JPMorgan Chase & Co said it is cutting up to 14,000 jobs, more than previously disclosed, as it tries to reduce costs in the face of a slumping economy and higher credit losses.

The second-largest U.S. bank on Thursday said it now expects to shed as many 12,000 jobs from integrating the former Washington Mutual Inc , up from 9,200 announced in December. It also expects to cut up to 2,000 investment banking jobs.

JPMorgan announced the cuts in an all-day presentation to investors. The reductions are intended to help the New York-based lender weather the current economic turmoil, as its customers struggle with falling house prices, tight credit and increasing mortgage and credit card defaults.

Financial companies have announced close to 350,000 job cuts since August 2007, outplacement firm Challenger, Gray & Christmas has said.

JPMorgan expects $2.75 billion of savings from Washington Mutual, offset by $750 million of new investments. Retail banking chief Charlie Scharf expects most of the savings by the end of 2009, sooner than originally thought.

The bank in September paid $1.9 billion for the banking units of Washington Mutual, the largest U.S. bank or thrift ever to fail. It is shutting several hundred branches, but plans to open 120 new branches this year. It has more than 5,000 branches, up from 539 as recently as 2003.

Meanwhile, JPMorgan's investment bank expects to reduce its 28,000-person staff to between 26,000 and 27,000 by year-end, with cutbacks focused in technology and infrastructure, the unit's co-chief executive, Steve Black, said. Staffing could fall further if market conditions worsen, though it is hard to imagine a worse year for the unit than 2008, he said.

On Monday, JPMorgan unexpectedly cut its dividend 87 percent to help save $5 billion a year and achieve Chief Executive Jamie Dimon's goal of a fortress balance sheet. The bank got $25 billion last fall from the government's Troubled Asset Relief Program.

In afternoon trading, JPMorgan shares were up $1.82, or 8.4 percent, at $23.55 on the New York Stock Exchange. The KBW Bank Index <.BKX> of large U.S. lenders was up 6.3 percent.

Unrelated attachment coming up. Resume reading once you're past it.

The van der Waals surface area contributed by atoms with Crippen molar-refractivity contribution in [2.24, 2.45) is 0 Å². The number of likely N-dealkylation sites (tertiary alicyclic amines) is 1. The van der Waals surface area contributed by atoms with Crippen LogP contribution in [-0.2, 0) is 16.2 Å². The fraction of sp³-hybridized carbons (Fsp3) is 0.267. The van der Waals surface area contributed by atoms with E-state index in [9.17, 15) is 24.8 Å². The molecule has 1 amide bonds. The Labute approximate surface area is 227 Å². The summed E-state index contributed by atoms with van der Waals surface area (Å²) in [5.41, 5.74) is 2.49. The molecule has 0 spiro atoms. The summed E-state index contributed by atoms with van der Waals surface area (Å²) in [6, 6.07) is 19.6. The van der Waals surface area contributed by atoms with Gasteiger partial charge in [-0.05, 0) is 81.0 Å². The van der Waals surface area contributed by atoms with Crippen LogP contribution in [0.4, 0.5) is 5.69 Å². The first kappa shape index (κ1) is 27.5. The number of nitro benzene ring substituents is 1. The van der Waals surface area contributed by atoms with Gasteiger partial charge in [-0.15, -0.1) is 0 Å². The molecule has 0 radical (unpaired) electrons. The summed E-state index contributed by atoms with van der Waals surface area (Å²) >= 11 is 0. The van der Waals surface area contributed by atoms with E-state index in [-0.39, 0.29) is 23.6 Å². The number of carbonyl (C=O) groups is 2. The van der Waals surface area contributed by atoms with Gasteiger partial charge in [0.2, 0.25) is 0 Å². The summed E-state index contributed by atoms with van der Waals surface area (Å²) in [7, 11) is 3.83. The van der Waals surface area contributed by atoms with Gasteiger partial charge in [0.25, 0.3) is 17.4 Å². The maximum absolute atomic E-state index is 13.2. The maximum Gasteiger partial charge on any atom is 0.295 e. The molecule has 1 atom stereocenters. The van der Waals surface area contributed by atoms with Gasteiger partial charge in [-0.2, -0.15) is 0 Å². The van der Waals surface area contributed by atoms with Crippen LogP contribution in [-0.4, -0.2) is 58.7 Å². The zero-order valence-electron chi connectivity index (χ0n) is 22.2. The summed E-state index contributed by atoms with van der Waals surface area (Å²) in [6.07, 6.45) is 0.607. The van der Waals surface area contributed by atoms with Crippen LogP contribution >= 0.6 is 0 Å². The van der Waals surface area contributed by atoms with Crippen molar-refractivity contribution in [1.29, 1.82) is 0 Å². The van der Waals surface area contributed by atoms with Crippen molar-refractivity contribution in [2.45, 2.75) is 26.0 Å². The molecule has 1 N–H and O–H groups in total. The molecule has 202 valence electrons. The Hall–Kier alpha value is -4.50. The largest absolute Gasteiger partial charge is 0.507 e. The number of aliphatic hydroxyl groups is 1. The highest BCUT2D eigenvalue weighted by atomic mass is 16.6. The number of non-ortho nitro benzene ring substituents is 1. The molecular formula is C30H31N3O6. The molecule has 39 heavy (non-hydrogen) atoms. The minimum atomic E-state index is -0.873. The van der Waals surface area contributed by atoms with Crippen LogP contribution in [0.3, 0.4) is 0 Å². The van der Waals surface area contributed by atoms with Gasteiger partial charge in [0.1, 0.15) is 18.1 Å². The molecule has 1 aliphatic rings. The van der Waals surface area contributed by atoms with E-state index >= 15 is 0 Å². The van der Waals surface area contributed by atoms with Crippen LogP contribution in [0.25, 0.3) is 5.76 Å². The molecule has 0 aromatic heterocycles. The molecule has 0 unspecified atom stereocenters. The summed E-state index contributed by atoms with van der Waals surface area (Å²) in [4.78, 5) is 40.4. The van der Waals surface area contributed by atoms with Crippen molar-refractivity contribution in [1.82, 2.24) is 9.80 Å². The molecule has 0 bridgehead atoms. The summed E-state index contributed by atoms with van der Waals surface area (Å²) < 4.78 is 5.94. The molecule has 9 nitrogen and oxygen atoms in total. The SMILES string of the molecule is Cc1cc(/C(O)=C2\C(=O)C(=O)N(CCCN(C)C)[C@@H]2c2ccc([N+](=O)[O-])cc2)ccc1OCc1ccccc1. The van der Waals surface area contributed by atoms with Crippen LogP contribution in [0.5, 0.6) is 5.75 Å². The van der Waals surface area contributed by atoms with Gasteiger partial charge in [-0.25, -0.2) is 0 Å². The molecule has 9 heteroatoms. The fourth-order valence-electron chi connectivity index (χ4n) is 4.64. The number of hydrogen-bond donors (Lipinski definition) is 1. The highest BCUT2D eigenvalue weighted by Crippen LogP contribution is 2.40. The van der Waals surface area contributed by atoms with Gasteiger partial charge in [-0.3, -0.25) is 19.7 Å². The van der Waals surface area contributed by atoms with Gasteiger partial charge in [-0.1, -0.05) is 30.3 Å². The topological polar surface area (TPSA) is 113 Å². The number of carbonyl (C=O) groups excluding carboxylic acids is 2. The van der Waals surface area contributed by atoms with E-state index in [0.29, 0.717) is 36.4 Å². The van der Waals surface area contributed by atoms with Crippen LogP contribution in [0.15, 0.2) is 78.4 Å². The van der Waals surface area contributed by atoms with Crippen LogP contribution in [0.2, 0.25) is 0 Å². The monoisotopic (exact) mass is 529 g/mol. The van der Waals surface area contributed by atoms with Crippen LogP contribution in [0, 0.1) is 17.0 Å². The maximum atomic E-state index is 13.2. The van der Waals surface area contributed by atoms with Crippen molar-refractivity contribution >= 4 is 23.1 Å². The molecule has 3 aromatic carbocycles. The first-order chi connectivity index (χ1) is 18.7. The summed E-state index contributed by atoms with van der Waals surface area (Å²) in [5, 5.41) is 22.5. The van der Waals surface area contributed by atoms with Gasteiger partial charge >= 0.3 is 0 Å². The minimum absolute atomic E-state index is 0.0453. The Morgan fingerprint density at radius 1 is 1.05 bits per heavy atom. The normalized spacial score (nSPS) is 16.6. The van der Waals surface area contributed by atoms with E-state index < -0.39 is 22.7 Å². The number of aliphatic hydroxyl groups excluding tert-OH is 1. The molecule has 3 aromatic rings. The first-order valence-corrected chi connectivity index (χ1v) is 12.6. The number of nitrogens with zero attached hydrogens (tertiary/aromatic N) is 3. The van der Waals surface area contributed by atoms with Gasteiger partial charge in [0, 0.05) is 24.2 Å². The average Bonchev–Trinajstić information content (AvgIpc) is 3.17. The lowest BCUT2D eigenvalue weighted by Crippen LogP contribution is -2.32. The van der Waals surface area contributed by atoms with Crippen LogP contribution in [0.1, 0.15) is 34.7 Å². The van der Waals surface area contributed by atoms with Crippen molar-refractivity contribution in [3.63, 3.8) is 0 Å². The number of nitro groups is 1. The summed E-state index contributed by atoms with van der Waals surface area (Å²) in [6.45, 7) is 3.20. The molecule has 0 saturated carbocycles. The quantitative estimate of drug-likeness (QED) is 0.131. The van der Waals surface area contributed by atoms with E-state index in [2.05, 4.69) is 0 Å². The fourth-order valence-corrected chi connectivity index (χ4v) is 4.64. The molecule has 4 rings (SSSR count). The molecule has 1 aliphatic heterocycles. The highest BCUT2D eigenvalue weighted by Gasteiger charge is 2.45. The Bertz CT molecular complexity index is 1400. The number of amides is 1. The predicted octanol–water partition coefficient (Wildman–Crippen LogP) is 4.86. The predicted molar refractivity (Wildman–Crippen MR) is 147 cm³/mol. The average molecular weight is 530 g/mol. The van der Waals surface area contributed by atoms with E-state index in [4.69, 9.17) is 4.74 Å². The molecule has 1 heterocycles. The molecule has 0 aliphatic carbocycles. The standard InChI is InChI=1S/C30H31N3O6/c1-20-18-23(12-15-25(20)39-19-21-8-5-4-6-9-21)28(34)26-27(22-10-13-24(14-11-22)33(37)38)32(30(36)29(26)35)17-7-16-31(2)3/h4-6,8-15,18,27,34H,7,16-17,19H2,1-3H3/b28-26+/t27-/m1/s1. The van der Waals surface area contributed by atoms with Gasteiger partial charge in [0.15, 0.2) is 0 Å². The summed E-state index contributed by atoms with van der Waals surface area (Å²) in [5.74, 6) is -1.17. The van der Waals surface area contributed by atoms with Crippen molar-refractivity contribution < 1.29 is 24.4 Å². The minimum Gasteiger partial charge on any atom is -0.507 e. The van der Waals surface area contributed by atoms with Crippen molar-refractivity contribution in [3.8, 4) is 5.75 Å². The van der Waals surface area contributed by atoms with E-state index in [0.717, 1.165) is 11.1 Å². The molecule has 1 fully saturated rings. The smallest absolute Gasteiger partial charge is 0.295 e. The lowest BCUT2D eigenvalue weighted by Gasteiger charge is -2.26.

JPMorgan told investors that excluding Washington Mutual, it expects losses of $1 billion to $1.4 billion in each quarter this year from home equity loans to more creditworthy borrowers.

It said as many as 41 percent these borrowers will owe more than their homes are worth by the end of 2010, up from 27 percent at the end of 2008.

Scharf said California's housing market is showing signs of a bottom in home price deterioration, but Florida's is not. He also said that we know New York is going to deteriorate.

He said losses on loans made as the housing boom was cresting seem to be leveling out, at very high rates.... There will be an end in sight, just figuring out where it is not the easiest thing as we sit here today.

Housing problems and rising unemployment are also driving higher losses in JPMorgan's credit card business and may result in lower sales volume. Executives expect card losses to increase materially and are preparing for a 9 percent U.S. unemployment rate by year-end.

The American consumer feels much poorer than in previous recessions, credit card chief Gordon Smith said.

JPMorgan maintained its first-quarter outlook for a 7 percent net charge-off rate in card services.

(Reporting by Elinor Comlay and Jonathan Stempel; editing by John Wallace)